I love reading the quarterly and annual tracking reports about cleantech investments from the Cleantech Group, because they provide a guidepost for some of the companies and industry sectors that I should follow most closely.
The research firm's year-end report for 2011 confirms my gut that energy efficiency will continue to be a big theme for the next 12 months. The sector was the second largest category of cleantech or green technology last year, accounting for $1.46 billion of the estimated $8.99 billion that Cleantech Group is reporting in venture and corporate investments. The sector also accounted for the highest number of deals, with a total of 150 funding rounds.
By the way, even though 2011 was a tough year for cleantech investments, there was still 13 percent more money given out last year than in 2010. Which companies were the biggest beneficiaries? Cleantech Group has been good enough to provide a list of the biggest transactions in the four cleantech categories that it follows (Solar, Energy Efficiency, Transportation, Biofuels & Biomaterials). Here the 12 biggest deals, in descending order of size.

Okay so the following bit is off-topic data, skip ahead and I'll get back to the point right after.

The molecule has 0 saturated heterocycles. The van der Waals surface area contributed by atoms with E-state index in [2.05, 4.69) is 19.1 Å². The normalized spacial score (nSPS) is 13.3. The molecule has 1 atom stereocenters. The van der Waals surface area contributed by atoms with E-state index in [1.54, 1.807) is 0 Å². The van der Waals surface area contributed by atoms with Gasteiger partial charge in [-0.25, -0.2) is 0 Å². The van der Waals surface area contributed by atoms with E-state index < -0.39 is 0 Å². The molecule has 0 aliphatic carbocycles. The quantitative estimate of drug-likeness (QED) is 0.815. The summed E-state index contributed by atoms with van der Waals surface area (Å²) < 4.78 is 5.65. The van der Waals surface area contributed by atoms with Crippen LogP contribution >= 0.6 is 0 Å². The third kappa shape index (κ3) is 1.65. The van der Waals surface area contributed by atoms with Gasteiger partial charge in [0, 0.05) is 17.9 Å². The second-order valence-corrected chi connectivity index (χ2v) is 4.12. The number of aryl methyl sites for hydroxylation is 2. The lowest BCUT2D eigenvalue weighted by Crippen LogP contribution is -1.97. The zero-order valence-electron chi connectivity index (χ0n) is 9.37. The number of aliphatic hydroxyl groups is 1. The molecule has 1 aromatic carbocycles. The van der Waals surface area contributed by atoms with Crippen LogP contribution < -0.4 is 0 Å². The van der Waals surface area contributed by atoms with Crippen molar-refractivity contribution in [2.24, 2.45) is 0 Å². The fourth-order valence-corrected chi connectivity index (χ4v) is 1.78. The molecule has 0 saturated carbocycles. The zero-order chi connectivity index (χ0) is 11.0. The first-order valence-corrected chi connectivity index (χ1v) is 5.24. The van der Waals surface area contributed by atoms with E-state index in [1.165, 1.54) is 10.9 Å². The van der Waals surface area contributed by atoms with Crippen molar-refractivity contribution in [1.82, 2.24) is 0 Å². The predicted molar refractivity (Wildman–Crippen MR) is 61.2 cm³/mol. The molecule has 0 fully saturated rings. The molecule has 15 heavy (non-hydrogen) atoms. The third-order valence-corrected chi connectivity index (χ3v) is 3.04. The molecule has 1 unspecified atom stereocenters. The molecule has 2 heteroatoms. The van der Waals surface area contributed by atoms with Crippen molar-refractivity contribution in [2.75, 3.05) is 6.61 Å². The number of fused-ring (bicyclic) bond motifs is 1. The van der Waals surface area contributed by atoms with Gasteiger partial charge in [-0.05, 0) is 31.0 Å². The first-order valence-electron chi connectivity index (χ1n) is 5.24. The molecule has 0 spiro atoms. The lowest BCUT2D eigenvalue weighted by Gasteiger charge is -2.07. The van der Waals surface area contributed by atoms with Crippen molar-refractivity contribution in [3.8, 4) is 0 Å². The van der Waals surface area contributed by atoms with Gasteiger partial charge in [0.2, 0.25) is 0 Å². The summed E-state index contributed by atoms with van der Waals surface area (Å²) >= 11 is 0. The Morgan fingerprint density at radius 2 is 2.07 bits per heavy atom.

- Fisker Automotive, the luxury electric vehicle company ($315 million)
- BrightSource Energy, a concentrating solar company ($201 million)
- Better Place, the electric vehicle charging infrastructure company ($200 million)
- Fulcrum Bioenergy, a waste-to-ethanol technology company ($175 million)
- Sundrop Fuels, a developer that uses concentrated solar thermal energy to turn biomass into gas ($175 million)
- OSIsoft, developer of real-time energy monitoring infrastructure ($135 million)
- Stion, which makes CIGS thin-film solar technology ($130 million)
- Miasole, another CIGS thin-film solar technology company ($106 million)
- Prysm, maker of large-format, low-power displays ($100 million)
- Soraa, a developer of gallium nitride semiconductors for lighting ($88.6 million)
- DriveCam, developer of transportation efficiency software ($85 million)
- Enerkem, maker of biofuels from biomass and municipal solid waste ($74.6 million)